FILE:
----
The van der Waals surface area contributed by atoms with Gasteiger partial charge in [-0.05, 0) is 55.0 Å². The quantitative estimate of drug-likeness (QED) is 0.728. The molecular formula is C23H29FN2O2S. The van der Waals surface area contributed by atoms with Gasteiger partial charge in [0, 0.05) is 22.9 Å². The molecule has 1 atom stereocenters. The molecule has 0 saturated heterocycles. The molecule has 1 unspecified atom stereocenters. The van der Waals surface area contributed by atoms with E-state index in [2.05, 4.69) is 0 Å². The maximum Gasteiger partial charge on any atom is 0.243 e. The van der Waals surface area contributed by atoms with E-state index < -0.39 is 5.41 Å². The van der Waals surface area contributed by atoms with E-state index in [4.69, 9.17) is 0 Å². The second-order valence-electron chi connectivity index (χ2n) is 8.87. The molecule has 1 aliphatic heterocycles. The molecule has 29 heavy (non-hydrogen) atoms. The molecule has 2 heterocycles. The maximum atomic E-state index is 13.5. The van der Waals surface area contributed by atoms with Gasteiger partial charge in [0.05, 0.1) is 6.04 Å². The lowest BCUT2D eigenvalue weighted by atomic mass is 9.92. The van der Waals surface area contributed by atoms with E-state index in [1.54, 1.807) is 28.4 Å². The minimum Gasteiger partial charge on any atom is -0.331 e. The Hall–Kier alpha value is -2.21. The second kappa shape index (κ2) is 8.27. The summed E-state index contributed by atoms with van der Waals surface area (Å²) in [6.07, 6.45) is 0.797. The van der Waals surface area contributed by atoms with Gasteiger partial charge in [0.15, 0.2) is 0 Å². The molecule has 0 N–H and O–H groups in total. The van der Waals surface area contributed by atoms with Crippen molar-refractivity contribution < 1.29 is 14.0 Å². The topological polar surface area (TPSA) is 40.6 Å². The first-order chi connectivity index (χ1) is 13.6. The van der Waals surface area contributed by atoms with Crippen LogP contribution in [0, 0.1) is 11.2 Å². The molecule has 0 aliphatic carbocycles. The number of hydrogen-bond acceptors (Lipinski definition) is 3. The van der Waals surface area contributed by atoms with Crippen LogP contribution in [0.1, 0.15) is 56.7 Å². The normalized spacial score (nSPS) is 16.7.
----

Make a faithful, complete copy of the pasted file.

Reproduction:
The van der Waals surface area contributed by atoms with Gasteiger partial charge in [-0.05, 0) is 55.0 Å². The quantitative estimate of drug-likeness (QED) is 0.728. The molecular formula is C23H29FN2O2S. The van der Waals surface area contributed by atoms with Gasteiger partial charge in [0, 0.05) is 22.9 Å². The molecule has 1 atom stereocenters. The molecule has 0 saturated heterocycles. The molecule has 1 unspecified atom stereocenters. The van der Waals surface area contributed by atoms with E-state index in [2.05, 4.69) is 0 Å². The maximum Gasteiger partial charge on any atom is 0.243 e. The van der Waals surface area contributed by atoms with E-state index < -0.39 is 5.41 Å². The van der Waals surface area contributed by atoms with E-state index in [4.69, 9.17) is 0 Å². The second-order valence-electron chi connectivity index (χ2n) is 8.87. The molecule has 1 aliphatic heterocycles. The molecule has 29 heavy (non-hydrogen) atoms. The molecule has 2 heterocycles. The maximum atomic E-state index is 13.5. The van der Waals surface area contributed by atoms with Gasteiger partial charge in [0.05, 0.1) is 6.04 Å². The lowest BCUT2D eigenvalue weighted by atomic mass is 9.92. The van der Waals surface area contributed by atoms with E-state index in [1.54, 1.807) is 28.4 Å². The minimum Gasteiger partial charge on any atom is -0.331 e. The Hall–Kier alpha value is -2.21. The second kappa shape index (κ2) is 8.27. The summed E-state index contributed by atoms with van der Waals surface area (Å²) in [6.07, 6.45) is 0.797. The van der Waals surface area contributed by atoms with Gasteiger partial charge in [0.15, 0.2) is 0 Å². The molecule has 0 N–H and O–H groups in total. The van der Waals surface area contributed by atoms with Crippen molar-refractivity contribution < 1.29 is 14.0 Å². The topological polar surface area (TPSA) is 40.6 Å². The first-order chi connectivity index (χ1) is 13.6. The van der Waals surface area contributed by atoms with Crippen LogP contribution in [0, 0.1) is 11.2 Å². The molecule has 0 aliphatic carbocycles. The number of hydrogen-bond acceptors (Lipinski definition) is 3. The van der Waals surface area contributed by atoms with Crippen LogP contribution in [0.1, 0.15) is 56.7 Å². The normalized spacial score (nSPS) is 16.7.